14 April 2024

Three Lessons from September 15, 2008

By Adrian Colarusso, CFA, CFP®

April 14, 2024

I found this old Wall Street Journal while tidying up my office shelves—an artifact representing my origins in the wealth advice industry. It was fall 2008 and I, a sophomore at Princeton, snatched this paper from the stack at the dining hall entrance. I read it over a breakfast prepared by my friends the omelet chefs, Louinet and Tyree.

As Lehman Brothers collapsed and stock markets plunged, CNBC blared non-stop in my dorm room. I vividly recall the mix of fascination and fear as the crisis unfolded—a crisis rooted in the real estate market, my dad’s industry. Within months he lost his job, and my tuition shifted from full-boat to full-aid.

I knew for sure that I was picking the right major. I had to learn everything I could about how money makes the world go ‘round and how risk can stop everything in its tracks.

Over the past 16 years, my education in this industry has reinforced key lessons:

A.B.C.D. – Always Be Carefully Diversified

In 2008, those heavily invested in concentrated portfolios—be it US large-cap equities, real estate, or Lehman Brothers stock—fared poorly. Many got shaken out of the game.

It’s better to ensure that you live to invest another day rather than foolhardily seek to maximize returns, and instead allocate wealth across assets that aren’t driven by the same underlying factors.

I’ll never forget the class I took Junior year, ECO 362: Financial Investments, where I first learned the math behind portfolio diversification.

Sparing you the Greek, the key insight is that a portfolio’s returns are equal to the average return of its underlying assets, but with less than the average risk. This asymmetry between risk and return is a holy grail of sorts, and why diversification is often referred to as “the only free lunch in investing” – a key tenant of our investment process today.

Don’t fight – or fear – the Fed

The Fed gets a bad rap sometimes. But I’ll tell you – the US Federal Reserve is the reason 2008 didn’t turn into Great Depression 2.0. The institution has gotten smarter since their policy blunders of the 1930s that prolonged the economic pain for over a decade.

Ben Bernanke, the Fed chair at the time, was a former Princeton professor who specialized in Depression-era economics. The world was lucky to have him at the helm when the financial crisis hit. No one understood better the Fed’s need to take more extreme, creative action to rescue the global economy from the brink of utter collapse.

The US stock market bottomed out in March 2009. Investors who were brave enough to listen to the Fed’s reassurances that they’d keep the banking system solvent were rewarded.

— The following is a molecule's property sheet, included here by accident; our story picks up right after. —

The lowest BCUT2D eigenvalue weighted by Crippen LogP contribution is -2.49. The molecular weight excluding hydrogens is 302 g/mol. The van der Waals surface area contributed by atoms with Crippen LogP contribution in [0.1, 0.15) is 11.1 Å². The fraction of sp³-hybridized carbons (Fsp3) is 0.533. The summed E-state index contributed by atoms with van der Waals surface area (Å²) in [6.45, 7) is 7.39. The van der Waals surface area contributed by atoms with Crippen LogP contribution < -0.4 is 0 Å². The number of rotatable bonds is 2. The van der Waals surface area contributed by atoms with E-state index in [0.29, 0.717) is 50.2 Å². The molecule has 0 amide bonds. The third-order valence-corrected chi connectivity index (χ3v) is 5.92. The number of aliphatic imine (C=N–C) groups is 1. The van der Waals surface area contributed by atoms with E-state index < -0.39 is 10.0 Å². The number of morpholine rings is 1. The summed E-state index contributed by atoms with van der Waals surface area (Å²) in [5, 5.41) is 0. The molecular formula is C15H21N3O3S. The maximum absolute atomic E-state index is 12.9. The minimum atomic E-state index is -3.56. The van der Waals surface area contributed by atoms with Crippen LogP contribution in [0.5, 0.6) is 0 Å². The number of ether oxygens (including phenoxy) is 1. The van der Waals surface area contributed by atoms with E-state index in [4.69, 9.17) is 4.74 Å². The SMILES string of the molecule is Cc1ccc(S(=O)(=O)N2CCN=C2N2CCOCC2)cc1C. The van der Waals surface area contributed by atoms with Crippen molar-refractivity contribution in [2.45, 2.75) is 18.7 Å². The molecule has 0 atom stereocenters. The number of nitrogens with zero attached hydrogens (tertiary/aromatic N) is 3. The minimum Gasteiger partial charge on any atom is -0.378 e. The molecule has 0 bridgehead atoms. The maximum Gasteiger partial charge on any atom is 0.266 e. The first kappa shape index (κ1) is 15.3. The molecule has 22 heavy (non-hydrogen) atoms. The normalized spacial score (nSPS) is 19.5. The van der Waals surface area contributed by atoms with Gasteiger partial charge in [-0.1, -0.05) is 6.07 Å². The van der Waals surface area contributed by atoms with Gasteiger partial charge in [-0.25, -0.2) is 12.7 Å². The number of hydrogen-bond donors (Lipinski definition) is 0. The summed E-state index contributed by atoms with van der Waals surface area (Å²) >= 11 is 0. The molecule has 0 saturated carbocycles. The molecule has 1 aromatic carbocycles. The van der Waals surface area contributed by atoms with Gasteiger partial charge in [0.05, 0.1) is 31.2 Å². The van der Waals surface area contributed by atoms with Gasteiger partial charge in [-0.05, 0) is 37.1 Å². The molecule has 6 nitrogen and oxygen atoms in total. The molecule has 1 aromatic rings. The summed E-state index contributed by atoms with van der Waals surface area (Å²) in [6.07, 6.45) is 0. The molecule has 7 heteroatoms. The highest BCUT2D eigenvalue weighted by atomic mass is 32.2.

Last year, the Fed kept quiet on the question of whether they’d cut rates anytime soon. Yet bond market participants behaved as if they’d perform six rate cuts in 2024, which is looking exceedingly unlikely only months later. Have you seen the latest inflation data? Most of the time, it’s better to take the Fed at their word (or lack thereof).

The Fed has a simple two-pronged mandate: to promote full employment and stable prices, goals shared by all.

It’s a tough job, and things won’t always be hunky dory, but the Fed professionals have held the reigns quite valiantly, in my opinion.

Stay optimistic and never stop learning

2008 was a stressful time for a lot of people. I’m curious what your experience was.

Everyone’s suffering is relative – there’s always someone who has it better and someone who has it worse. Some are fortunate enough to choose not to suffer, letting the drama of the circumstances unfold, being affected by them as they may. Easier said than done, but also easier done in retrospect.

I, for one, am grateful for the trials and tribulations of 2008 – not only because it really wasn’t that bad for me – but because it kicked me into a new gear.

I found passion and purpose in a subject that mattered. And I was dumb lucky to study at an institution whose diversified endowment portfolio would not only put that roof over my head and food in my belly (thanks Tryee and Louinet), but help me develop frameworks around what I was observing in the real world. The greatest reward has been the opportunity to use this experience to help others.

For a lot of us who endured some tough sledding in 2008, everything did indeed work out alright in the end. Equity markets, property markets, and job markets recovered in due time.

I feel similar optimism today despite the many challenges we face. I’m confident that those with wealth to transport into the future will have many ways to do so. They should just maintain vigilance about risk and be ready to ride out short- to medium-term waves of volatility.

Where were you in 2008?

My hope with this newsletter is that I’ll hear some stories in return about how 2008 affected you. Please, put some time on to share, and we can talk about how to strike the right balance of cautious optimism to propel your wealth forward from here.